It’s also possible to distinguish particle (type) from particle (type) by the appearance of the tracks.

Short, fat tracks: alpha particle

Long, straight tracks: muons (heavier form of electron)

Zig-zagged: electron or positron

Forked (Y shape): particle decay (with each branch representing another decay)


Interview: Mr. Sigmund Freud (PART 1)

(Disclaimer: this interview is entirely fictional, but the facts are cited straight from Freud’s real life)

Today is a very special day.


Well, it is with great pleasure on this very rainy Vancouver afternoon that I introduce a very special guest with whom I’ll be conducting an interview. Our guest has played such a significant role in the intellect of civilization. He has contributed as much to psychology as Albert Einstein to physics. This guest, for both your and my convenience, has resurrected from his death in 1939. He is willing to share some general thoughts of his life, though bound by time, but nonetheless spectacular, and his, needless to say, timeless discoveries.  

Hold your horses, everyone. Or should I say, hold your consciousness (and unconsciousness).

As I present to you all, Mr. Sigmund Freud.

Sigmund Freud (1926)

Sigmund Freud (1926): Ferdinand Schmutzer

… (applause)


Hello Mr. Freud, may I ask how you’re doing today?

Seventy-seven years have taught me to accept death with cheerful humility.

Ah, I apologize to have disturbed you from your peaceful slumber. I will do my best to keep our interview concise and lovely, and to keep you as comfortable as possible throughout. Now, before further ado, could I ask you to give us a brief overview of your life to inform those who are not as familiar with your legacy (as I am).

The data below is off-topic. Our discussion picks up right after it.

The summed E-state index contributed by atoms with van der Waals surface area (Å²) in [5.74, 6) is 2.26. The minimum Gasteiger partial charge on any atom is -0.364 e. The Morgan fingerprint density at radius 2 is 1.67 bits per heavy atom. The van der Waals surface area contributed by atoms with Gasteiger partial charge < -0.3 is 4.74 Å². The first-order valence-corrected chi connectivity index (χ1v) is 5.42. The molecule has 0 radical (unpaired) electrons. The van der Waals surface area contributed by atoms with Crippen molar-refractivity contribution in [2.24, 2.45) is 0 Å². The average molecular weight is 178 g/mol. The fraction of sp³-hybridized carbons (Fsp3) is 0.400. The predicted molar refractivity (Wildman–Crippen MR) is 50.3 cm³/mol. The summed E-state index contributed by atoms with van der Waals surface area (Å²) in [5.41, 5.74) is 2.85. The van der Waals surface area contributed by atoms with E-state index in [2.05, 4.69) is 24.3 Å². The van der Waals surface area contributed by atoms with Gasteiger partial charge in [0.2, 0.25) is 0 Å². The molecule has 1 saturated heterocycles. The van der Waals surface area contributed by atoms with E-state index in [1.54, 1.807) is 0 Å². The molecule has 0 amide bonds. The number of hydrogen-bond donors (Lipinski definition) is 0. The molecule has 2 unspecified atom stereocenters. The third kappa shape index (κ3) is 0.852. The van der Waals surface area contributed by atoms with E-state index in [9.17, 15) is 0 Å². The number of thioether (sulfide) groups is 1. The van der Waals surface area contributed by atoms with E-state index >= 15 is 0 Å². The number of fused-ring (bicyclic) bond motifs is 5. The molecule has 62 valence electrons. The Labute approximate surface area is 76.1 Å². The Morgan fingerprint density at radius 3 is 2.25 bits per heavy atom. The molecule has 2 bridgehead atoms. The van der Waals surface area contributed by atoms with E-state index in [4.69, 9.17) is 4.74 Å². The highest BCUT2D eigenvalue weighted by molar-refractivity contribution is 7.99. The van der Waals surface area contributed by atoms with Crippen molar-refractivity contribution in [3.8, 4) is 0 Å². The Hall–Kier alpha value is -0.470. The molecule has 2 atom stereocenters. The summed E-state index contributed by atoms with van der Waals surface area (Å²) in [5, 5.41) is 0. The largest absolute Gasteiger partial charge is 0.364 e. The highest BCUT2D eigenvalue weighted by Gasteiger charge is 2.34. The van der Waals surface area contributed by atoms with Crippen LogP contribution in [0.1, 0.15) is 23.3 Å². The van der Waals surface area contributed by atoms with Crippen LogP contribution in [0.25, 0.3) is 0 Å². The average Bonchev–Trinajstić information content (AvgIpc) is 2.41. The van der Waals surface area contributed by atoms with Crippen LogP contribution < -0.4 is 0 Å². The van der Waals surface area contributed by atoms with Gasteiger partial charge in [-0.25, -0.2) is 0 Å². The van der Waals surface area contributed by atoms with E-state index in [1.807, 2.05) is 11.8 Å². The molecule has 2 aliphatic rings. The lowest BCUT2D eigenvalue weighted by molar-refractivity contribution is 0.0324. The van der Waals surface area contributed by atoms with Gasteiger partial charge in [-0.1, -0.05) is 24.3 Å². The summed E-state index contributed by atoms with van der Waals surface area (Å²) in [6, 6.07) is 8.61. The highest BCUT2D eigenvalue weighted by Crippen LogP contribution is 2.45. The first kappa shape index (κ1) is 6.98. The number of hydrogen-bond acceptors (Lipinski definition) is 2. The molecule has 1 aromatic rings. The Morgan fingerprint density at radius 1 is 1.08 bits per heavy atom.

My life is but one to remark; I believe I have lived a humble, unpretentious life just like any other soul. I was born in born in Freiberg, Moravia, but I moved to Vienna, my true home and deathbed when I was four years old. I was engaged to my life-long partner, Martha Bernays in 1882 and married her in 1886, and together, we raised six children. The youngest of them, my dearest Anna went on after my death to become a distinguished psychoanalysts and further implement my theories, and develop their clinical, epilogues, per se. I even admit I am more proud of her than I am of my life.


That sounds to me like a life thoroughly fulfilled. If you wouldn’t mind, could you possibly explain your career? I can only guess our audience are very interested in how you managed achieve… you know, all your achievements (which I cannot even fathom to list).


I cringe to evaluate my life as a single career — rather, I believe my life was consisted of three careers. One being my degrees and education in physiology and as a medical doctor, the second, a psychologist, and the third, just a simple man with a family and a head full of messy thoughts.

It began in 1873 when I enrolled in the University of Vienna, and where I studied underneath a German scientist, and my good friend, Ernst Brüke. I received my medical degree in 1881, and then went to Paris in 1885. There, I was impressed by a man by the name of Jean Charcot, who used a strange little method of hypnotism to treat hysteria.